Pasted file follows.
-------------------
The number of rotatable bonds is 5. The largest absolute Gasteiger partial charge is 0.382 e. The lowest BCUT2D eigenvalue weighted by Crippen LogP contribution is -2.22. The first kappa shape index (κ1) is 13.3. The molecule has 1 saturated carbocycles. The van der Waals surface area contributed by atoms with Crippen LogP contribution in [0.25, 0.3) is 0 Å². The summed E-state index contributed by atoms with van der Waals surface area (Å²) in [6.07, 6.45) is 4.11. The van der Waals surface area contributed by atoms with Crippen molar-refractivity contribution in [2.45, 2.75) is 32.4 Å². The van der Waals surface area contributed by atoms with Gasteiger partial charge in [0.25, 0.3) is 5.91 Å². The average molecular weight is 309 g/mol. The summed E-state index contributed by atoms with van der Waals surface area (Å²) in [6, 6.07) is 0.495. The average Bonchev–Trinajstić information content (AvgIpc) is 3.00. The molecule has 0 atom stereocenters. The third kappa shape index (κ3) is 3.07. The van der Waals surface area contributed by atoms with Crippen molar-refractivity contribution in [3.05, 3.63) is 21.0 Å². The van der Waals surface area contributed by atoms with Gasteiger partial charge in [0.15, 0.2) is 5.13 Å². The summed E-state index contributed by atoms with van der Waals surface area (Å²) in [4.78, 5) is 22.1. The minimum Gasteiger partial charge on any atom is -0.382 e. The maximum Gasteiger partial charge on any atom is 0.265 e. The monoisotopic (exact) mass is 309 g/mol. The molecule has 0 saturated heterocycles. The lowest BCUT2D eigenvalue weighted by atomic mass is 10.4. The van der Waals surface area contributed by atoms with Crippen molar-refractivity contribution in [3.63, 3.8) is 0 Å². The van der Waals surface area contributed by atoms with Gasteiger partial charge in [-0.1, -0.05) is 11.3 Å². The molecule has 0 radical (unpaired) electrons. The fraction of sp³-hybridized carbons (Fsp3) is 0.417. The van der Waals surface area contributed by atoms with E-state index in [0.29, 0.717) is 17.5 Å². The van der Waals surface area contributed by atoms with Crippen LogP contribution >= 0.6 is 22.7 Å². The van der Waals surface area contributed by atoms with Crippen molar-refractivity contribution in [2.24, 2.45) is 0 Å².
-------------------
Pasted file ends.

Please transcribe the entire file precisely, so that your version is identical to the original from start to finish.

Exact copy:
The number of rotatable bonds is 5. The largest absolute Gasteiger partial charge is 0.382 e. The lowest BCUT2D eigenvalue weighted by Crippen LogP contribution is -2.22. The first kappa shape index (κ1) is 13.3. The molecule has 1 saturated carbocycles. The van der Waals surface area contributed by atoms with Crippen LogP contribution in [0.25, 0.3) is 0 Å². The summed E-state index contributed by atoms with van der Waals surface area (Å²) in [6.07, 6.45) is 4.11. The van der Waals surface area contributed by atoms with Crippen molar-refractivity contribution in [2.45, 2.75) is 32.4 Å². The van der Waals surface area contributed by atoms with Gasteiger partial charge in [0.25, 0.3) is 5.91 Å². The average molecular weight is 309 g/mol. The summed E-state index contributed by atoms with van der Waals surface area (Å²) in [6, 6.07) is 0.495. The average Bonchev–Trinajstić information content (AvgIpc) is 3.00. The molecule has 0 atom stereocenters. The third kappa shape index (κ3) is 3.07. The van der Waals surface area contributed by atoms with Crippen molar-refractivity contribution in [3.05, 3.63) is 21.0 Å². The van der Waals surface area contributed by atoms with Gasteiger partial charge in [0.15, 0.2) is 5.13 Å². The summed E-state index contributed by atoms with van der Waals surface area (Å²) in [4.78, 5) is 22.1. The minimum Gasteiger partial charge on any atom is -0.382 e. The maximum Gasteiger partial charge on any atom is 0.265 e. The monoisotopic (exact) mass is 309 g/mol. The molecule has 0 saturated heterocycles. The lowest BCUT2D eigenvalue weighted by atomic mass is 10.4. The van der Waals surface area contributed by atoms with Crippen molar-refractivity contribution in [3.63, 3.8) is 0 Å². The van der Waals surface area contributed by atoms with Gasteiger partial charge in [-0.1, -0.05) is 11.3 Å². The molecule has 0 radical (unpaired) electrons. The fraction of sp³-hybridized carbons (Fsp3) is 0.417. The van der Waals surface area contributed by atoms with E-state index in [0.29, 0.717) is 17.5 Å². The van der Waals surface area contributed by atoms with Crippen LogP contribution >= 0.6 is 22.7 Å². The van der Waals surface area contributed by atoms with Crippen molar-refractivity contribution in [2.24, 2.45) is 0 Å².